Join Date
    Jun 2008
    MBTI
    INTJ
    Enneagram
    135 so/sp
    Posts
    8,697

    Default

    Quote Originally Posted by gloomy-optimist View Post
    Well, if that's what you're aiming at Antisocial One, then I am definitely inclined to agree. But the problem is not just an issue of science vs. the general public.
    I say that because it goes beyond just science. People are becoming less informed on more topics; they are constantly being bombarded with information, so they can only truly learn very select few topics.
    That's one of the set backs of the information age. We're growing too quickly for our own good; in the last 60 years alone we saw a rate of advancement that before took hundreds of years . And we have more info at our disposal than ever before. People are getting shorter attention spans and concentration issues....it's kind of becoming too much, and yet I don't know if there's really much of a way to stop it at this point. We're too far along to stop now; too many industries rely on this rapid advancement.

    Growth is a way towards a mean; you grow to achieve a goal. Growth for the sheer sake of growth can spiral out of control...scientifically, commercially, socially, and in all areas in between
    True, but you can do something about other parts of the problem while this part unavoidably goes in this direction.


    Nonsequitur I agree with your claims and that we need much more skepticism in this world on all levels not just science.

    As for thread title I did not think of a better one but I agree that this title
    isn't perfect.

  8. #28
    Senior Member gloomy-optimist's Avatar
    Join Date
    Oct 2008
    MBTI
    INFJ
    Enneagram
    4w3
    Socionics
    INFp
    Posts
    305

    Default

    Quote Originally Posted by Antisocial one View Post
    True, but you can do something about other parts of the problem while this part unavoidably goes in this direction.


    Nonsequitur I agree with your claims and that we need much more skepticism in this world on all levels not just science.

    As for thread title I did not think of a better one but I agree that this title
    isn't perfect.
    Yeah; the issue is figuring out how. It's very easy to point out areas that have problems; the hard part is changing the makeup of society to fix it :/
    Skepticism is good when routed in the right direction; skepticism towards everything can lead to a lot of unhealthy consequences. I agree there should be more skepticism in science, but if skepticism is to be taught, it needs to be taught in a way that people can understand where and how to be properly skeptical...

  9. #29
    Queen hunter Virtual ghost's Avatar
    Join Date
    Jun 2008
    MBTI
    INTJ
    Enneagram
    135 so/sp
    Posts
    8,697

    Default

    Quote Originally Posted by gloomy-optimist View Post
    Yeah; the issue is figuring out how. It's very easy to point out areas that have problems; the hard part is changing the makeup of society to fix it :/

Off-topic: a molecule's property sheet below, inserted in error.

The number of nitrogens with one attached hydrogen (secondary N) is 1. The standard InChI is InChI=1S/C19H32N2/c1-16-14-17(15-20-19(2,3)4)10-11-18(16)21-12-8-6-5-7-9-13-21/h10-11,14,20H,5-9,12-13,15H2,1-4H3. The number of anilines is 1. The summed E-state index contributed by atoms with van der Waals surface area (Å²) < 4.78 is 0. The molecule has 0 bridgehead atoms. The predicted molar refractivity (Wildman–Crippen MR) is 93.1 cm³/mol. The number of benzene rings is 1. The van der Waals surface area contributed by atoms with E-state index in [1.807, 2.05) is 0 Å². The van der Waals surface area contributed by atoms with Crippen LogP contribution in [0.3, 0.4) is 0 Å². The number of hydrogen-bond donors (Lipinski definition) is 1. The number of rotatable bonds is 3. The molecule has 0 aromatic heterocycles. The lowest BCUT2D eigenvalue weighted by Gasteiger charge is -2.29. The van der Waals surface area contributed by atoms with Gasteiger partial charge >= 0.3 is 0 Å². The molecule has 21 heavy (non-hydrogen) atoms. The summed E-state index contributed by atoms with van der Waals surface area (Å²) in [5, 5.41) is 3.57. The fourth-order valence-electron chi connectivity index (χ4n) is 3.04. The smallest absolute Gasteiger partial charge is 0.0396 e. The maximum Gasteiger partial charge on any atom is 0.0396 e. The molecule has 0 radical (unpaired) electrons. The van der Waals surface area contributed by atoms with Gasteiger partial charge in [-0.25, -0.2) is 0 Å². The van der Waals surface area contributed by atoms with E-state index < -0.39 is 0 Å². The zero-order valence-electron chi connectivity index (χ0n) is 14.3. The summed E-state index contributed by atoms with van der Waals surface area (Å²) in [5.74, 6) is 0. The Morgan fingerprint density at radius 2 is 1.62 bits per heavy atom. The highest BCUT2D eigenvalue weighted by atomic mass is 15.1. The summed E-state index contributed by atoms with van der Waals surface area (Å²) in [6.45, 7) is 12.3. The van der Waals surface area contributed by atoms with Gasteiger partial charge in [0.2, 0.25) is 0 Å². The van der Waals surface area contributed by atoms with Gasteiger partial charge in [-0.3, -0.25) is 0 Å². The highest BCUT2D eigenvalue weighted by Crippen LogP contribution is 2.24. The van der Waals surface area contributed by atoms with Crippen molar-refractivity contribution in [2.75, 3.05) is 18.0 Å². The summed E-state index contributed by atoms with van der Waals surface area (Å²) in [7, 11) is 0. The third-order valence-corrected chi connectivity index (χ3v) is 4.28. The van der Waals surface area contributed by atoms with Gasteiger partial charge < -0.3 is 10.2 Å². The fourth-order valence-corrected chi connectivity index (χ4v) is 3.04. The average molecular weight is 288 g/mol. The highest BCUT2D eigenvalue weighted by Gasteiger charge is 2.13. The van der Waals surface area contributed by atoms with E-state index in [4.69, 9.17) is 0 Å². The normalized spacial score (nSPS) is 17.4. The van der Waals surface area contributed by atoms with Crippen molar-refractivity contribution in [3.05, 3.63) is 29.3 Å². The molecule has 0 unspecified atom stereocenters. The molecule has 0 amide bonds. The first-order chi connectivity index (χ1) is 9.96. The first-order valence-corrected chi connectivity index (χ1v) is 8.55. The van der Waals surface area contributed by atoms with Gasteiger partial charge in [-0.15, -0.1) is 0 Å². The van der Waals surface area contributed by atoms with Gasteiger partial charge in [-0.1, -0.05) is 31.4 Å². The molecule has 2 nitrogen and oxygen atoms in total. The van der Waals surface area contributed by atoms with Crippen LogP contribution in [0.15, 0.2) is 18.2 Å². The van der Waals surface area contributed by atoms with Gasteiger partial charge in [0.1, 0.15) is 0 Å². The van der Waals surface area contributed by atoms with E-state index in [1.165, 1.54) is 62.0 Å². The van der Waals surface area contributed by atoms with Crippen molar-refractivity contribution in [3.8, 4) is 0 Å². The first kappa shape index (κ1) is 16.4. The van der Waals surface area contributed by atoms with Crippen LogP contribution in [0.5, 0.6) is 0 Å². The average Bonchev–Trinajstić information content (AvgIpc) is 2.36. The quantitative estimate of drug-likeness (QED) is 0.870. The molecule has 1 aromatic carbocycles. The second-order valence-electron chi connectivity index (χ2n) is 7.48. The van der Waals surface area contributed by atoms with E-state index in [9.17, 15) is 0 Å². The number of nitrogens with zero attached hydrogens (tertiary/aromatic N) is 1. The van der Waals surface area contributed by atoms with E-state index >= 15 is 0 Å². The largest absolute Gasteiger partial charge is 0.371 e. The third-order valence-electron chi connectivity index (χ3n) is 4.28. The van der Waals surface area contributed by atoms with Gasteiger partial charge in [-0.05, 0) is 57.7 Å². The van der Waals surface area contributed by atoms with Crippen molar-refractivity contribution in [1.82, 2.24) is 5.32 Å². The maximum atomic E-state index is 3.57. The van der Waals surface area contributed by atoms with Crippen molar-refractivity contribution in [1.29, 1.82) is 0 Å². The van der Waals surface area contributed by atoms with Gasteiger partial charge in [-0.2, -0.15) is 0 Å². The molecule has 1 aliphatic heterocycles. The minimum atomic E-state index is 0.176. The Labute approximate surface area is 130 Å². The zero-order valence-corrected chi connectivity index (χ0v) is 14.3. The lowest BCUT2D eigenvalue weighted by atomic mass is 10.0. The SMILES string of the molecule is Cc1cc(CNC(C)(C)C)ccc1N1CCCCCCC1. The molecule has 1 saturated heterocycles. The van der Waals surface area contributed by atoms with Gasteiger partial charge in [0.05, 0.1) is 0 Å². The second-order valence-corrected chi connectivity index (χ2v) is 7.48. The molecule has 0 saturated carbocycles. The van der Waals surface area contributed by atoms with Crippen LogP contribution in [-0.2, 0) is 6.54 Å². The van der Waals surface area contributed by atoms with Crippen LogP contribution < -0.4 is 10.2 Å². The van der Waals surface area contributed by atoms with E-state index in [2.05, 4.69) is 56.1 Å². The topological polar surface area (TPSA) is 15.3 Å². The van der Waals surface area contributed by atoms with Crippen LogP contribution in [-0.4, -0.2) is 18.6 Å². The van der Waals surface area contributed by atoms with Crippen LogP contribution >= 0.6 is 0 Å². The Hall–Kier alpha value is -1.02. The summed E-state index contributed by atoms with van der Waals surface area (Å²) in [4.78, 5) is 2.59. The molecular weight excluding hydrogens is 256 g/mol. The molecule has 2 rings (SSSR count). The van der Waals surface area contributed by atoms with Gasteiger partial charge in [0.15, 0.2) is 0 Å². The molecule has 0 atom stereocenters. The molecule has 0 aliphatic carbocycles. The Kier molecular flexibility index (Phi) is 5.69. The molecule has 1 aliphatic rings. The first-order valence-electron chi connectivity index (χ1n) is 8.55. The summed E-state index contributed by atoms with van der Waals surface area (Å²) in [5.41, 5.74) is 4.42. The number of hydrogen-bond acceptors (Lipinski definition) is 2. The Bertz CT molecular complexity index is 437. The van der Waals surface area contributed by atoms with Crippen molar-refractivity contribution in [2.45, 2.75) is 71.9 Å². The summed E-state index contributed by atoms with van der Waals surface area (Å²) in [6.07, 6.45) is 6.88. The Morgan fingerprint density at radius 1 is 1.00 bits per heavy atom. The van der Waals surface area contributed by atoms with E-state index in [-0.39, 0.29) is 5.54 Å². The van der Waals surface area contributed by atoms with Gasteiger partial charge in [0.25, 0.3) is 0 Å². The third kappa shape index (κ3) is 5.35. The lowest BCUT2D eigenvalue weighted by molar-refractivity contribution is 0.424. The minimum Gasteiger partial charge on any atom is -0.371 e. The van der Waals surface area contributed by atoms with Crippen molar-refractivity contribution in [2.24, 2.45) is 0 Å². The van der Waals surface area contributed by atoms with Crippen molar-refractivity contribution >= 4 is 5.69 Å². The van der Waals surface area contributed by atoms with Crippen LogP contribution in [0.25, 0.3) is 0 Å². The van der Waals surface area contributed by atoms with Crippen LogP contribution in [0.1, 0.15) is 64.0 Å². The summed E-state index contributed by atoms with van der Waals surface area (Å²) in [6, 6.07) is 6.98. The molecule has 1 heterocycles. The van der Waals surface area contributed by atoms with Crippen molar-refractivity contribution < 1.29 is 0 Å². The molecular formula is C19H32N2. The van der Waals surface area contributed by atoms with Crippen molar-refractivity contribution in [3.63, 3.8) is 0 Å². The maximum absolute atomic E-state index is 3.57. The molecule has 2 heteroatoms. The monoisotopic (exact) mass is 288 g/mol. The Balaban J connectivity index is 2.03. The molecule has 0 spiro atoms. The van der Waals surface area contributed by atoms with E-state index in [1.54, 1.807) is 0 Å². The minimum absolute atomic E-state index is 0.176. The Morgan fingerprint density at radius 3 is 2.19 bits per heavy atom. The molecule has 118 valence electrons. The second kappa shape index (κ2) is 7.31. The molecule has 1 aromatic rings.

Skepticism is good when routed in the right direction; skepticism towards everything can lead to a lot of unhealthy consequences. I agree there should be more skepticism in science, but if skepticism is to be taught, it needs to be taught in a way that people can understand where and how to be properly skeptical...
    Of course.

  10. #30

    Default

    Quote Originally Posted by nonsequitur View Post
    Um, I am specialised in several fields myself. A structural biologist by training, with background in organic synthesis, molecular biology, x-ray crystallography, mass spectrometry and a few other things. BUT I don't claim to "understand" x-ray crystallography, or many of the mechanisms in organic synthesis, or even the reasons why certain molecular biology protocols just don't work. It's just that I don't have the time or energy (curiousity is not a factor) to "understand" it. With 3 separate projects and a class to teach, you just take what works, and go with it (i.e. I am pragmatic). I'm saying that if even most scientists just go for "what works" for them professionally, why should the general public even take an interest?
    First off, I appologize if I offended you--I was a little surprized you only quoted just the last part of my post. For some reason, I got the impression that you were just a year or two out of college. It is not meant as an insult, but I knew people in technical fields who said similar things as RCGs but changed after working for many years. But that was not meant to change anybody's mind, and it is certainly possible people believe that long retrainings are a necessity even after seeing many others make career transitions without needing them.
    ---
    In response to the ideas that "simplifed" science is harmful, and the idea that even scientists don't know what is happening in science, there are a few points I wanted to make (hopefully, they are self-evident):

    1) First and most importantly, it is not an all-or-nothing matter. There are different levels of sumarization. One does not have to have run the experiments (or even similar experiments) to make sense of the results. Certainly, the more closely you've worked to a particular line of research and development the deeper your understanding will be.

    2) Second, there is a vast difference between an accurate "simplificaton" (sumarization) and misinformation.